So did you keep the same housings and convert those to LED? Pics, links would be helpful. Same sized garage and high ceilings make it tougher to light well and I hate having lights hang 3' from the ceiling when winds pick up with the door open.
Yes, I kept the same housings and converted them. Unlike fluorescents, LED bulbs are powered by connecting the 'hot' wire to one pin on one end and the neutral wire to the corresponding pin on the other. LED bulbs do have four pins, two on each end, just like fluorescent bulbs. This is only so that the bulbs will work in a fluorescent fixture (that requires four pins). I can take some pictures of the fixtures, if you would like. What you'll see is one fixture converted to LED with two 6000-6500K (brite white) bulbs compared to a fluorescent fixture with 4000K (soft white) bulbs. I did not convert one fixture because I've never had any issues with it. It's still on the original bulbs and ballast. I expect it will fail, some time, in the future. At that time, I'll re-wire the fixture and replace the fluorescent bulbs with LEDs. If you'd like, I can provide a wiring diagram. I also converted a fluorescent fixture over my basement work bench. This fixture did not have a ballast as I know them. It had an arrangement at each end where the hot/neutral wires went to a coil/magnet which also had a transistor wired in-line. Sorry if I'm not describing it well. I simply re-wired that fixture so that one end was 'hot' and the other neutral for only one LED bulb as the 4000K (soft white) was plenty illumination.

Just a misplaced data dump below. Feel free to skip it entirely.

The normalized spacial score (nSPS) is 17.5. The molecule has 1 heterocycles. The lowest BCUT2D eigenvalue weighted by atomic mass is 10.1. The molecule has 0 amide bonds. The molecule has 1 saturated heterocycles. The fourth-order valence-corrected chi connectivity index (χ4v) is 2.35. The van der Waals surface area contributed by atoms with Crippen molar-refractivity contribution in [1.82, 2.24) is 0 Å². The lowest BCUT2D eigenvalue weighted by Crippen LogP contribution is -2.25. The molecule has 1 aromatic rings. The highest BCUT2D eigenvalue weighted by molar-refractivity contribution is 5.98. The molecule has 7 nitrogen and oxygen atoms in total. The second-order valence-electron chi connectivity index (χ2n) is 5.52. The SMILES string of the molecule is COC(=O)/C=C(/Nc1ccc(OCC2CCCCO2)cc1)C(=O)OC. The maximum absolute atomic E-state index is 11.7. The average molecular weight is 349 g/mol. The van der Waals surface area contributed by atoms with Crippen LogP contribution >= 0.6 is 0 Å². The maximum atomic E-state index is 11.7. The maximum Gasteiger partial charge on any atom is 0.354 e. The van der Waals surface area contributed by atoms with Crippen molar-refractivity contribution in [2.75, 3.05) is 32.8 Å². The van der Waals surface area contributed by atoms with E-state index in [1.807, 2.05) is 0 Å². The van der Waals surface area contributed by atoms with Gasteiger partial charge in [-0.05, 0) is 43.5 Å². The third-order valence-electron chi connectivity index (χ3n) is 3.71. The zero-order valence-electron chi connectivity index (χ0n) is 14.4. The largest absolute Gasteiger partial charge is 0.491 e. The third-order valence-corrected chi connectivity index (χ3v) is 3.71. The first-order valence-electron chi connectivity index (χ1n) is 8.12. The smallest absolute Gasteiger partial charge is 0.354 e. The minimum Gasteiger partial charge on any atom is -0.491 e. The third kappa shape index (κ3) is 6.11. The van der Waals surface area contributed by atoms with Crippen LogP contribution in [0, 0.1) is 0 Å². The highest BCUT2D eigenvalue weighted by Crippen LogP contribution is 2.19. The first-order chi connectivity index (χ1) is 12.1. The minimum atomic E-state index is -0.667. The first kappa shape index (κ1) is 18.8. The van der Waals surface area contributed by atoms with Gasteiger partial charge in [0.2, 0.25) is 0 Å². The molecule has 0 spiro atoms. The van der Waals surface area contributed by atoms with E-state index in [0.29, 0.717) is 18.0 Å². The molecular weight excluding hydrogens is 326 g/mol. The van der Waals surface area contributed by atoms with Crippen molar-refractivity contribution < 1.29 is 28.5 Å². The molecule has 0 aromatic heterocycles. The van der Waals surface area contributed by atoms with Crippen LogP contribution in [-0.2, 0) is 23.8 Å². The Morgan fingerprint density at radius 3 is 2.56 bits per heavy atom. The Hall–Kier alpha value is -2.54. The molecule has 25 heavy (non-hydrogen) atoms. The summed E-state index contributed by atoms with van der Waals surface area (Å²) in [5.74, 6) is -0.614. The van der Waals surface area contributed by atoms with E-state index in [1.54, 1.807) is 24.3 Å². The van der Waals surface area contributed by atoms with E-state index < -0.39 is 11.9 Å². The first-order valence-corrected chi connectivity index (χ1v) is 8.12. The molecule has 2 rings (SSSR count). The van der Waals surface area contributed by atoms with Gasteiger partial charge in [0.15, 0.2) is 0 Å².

My garage has a 12' ceiling and the fixtures hang on 12" chains. I have never had the fixtures sway from the wind as they're slightly above the garage door when it's in the open, mostly horizontal, position.

I sourced the bulbs from Earth Energy Solutions. You can order on-line or call and speak with Donna. Full disclosure: this company is owned by my brother-in-law. He is a professional engineer in Denver. A lot of the products that he sells are used/installed in his own home (esp. the LED bulbs). He stands behind what he sells. And, for those curious, I paid retail for the bulbs.
Quote:
Originally Posted by chollo9
Interesting info, Bronco, I'll have to check that out. No matter what fluorescents you buy, you will be replacing bulbs and ballasts down the road . . ..